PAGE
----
After the deluge, hard questions rise

Coastal flooding due to sea-level rise has put more than 330 Department of Conservation sites at risk in New Zealand. Photo (a flood affecting roads, farmhouses and paddocks) for The National Institute of Water and Atmospheric (NIWA) Limited by Alan Blacklock (From Ministry of Environment website)

Our Sub-Leader- Indian Newslink Digital Edition (February 15, 2023)

Auckland, February 16, 2023

About ten days before Cyclone Gabrielle hit many parts of North Island this week, Auckland was deluged by torrential rain, damaging public property, offices and private homes.

The destruction wrought by the heavy downpour is still being assessed and barely had Aucklanders emerged from this experience, ‘Gabrielle’ struck at the core of life.

Cyclone Gabrielle was a forewarned event, and the central and local governments were able to put in place evacuation plans, shelters and other essential services for people who may need them. Community groups rose to the occasion, mobilising their strength, and bringing essential supplies to affected areas.

The Auckland City Council took the pre-emptive action of declaring an Emergency, which was later followed by the central government at the national level.

As the clean-up continues as the aftermath of the natural disaster, questions will be asked as to how well the crisis was managed- its adequacy or otherwise; whether the emergency management teams performed to the expected levels and if there were enough resources placed at their disposal and so on.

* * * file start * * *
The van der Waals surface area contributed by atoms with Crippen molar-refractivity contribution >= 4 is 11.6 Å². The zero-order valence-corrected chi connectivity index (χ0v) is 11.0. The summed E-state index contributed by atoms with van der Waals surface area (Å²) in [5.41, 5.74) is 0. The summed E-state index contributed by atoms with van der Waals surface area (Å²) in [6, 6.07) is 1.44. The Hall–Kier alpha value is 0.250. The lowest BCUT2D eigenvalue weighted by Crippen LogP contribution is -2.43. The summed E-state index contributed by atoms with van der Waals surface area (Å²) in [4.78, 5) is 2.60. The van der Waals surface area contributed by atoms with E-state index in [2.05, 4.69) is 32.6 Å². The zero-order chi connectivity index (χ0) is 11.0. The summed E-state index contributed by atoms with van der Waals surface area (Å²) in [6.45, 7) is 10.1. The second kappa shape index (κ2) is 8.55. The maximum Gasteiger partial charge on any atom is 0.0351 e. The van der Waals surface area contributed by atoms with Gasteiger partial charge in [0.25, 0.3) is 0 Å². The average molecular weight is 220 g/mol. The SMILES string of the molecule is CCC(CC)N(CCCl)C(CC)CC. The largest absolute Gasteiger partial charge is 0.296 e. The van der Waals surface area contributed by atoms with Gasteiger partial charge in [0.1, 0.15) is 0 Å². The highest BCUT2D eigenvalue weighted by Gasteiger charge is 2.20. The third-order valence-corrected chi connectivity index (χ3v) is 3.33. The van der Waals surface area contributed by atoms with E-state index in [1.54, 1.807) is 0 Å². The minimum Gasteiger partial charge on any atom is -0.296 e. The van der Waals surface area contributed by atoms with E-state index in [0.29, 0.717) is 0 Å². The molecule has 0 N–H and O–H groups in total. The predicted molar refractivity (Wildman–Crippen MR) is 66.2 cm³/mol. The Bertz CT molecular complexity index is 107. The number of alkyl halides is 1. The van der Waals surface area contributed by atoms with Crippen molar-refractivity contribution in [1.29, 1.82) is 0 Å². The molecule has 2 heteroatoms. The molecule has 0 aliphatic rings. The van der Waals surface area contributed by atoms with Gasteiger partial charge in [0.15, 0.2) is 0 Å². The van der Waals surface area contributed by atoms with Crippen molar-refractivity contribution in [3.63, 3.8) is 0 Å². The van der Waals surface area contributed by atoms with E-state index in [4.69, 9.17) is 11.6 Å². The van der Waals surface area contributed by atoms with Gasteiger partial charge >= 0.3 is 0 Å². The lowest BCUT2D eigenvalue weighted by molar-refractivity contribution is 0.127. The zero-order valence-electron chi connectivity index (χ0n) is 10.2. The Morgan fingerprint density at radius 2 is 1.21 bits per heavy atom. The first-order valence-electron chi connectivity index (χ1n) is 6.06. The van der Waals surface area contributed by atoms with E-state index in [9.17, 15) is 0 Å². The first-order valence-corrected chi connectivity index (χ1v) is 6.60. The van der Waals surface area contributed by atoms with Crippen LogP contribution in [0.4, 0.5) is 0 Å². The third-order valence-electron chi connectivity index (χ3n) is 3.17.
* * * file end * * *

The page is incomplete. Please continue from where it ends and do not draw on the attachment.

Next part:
The Climate Change

There is a larger equation that must be solved, even as critics mount their allegations.

If Climate Change is real, what are we doing to counter it or cope with it as New Zealanders?

In drafting the National Adaptation Plan, the Environment Ministry said that it was time to ‘build a climate resilient New Zealand.’

“The climate has warmed by 1.1° C in the past 100 years. We are already seeing the devastating effects. We can expect to continue to see rising sea levels, more extreme weather events, and increased risk of wildfire and drought. We can meet the challenges of a changing climate – but there is no time to waste. We need to take action now. That is the purpose of this national adaptation plan,” the Ministry website warned last year.

The devastating effects of the deluge caused by the heavy downpour in Auckland on January 26, 2023 and the ensuing days and Cyclone Gabrielle should be our wake-up call.

United Approach

Instead of arguing over the veracity of Climate Change, we should consider appropriate measures to tackle it.

Last year, the government announced its intention to introduce three pieces of legislation that will replace the Resource Management Act, which has outlived its purpose since its enforcement in 1991 and address the challenges of Climate Change. These are the Natural and Built Environments Bill, the Strategic Planning Bill and the Climate Adaptation Act to help New Zealand deal with the challenges, particularly ‘managed retreat,’ which entails strategic relocation of communities or assets prone to natural hazards.

No more time should be lost.

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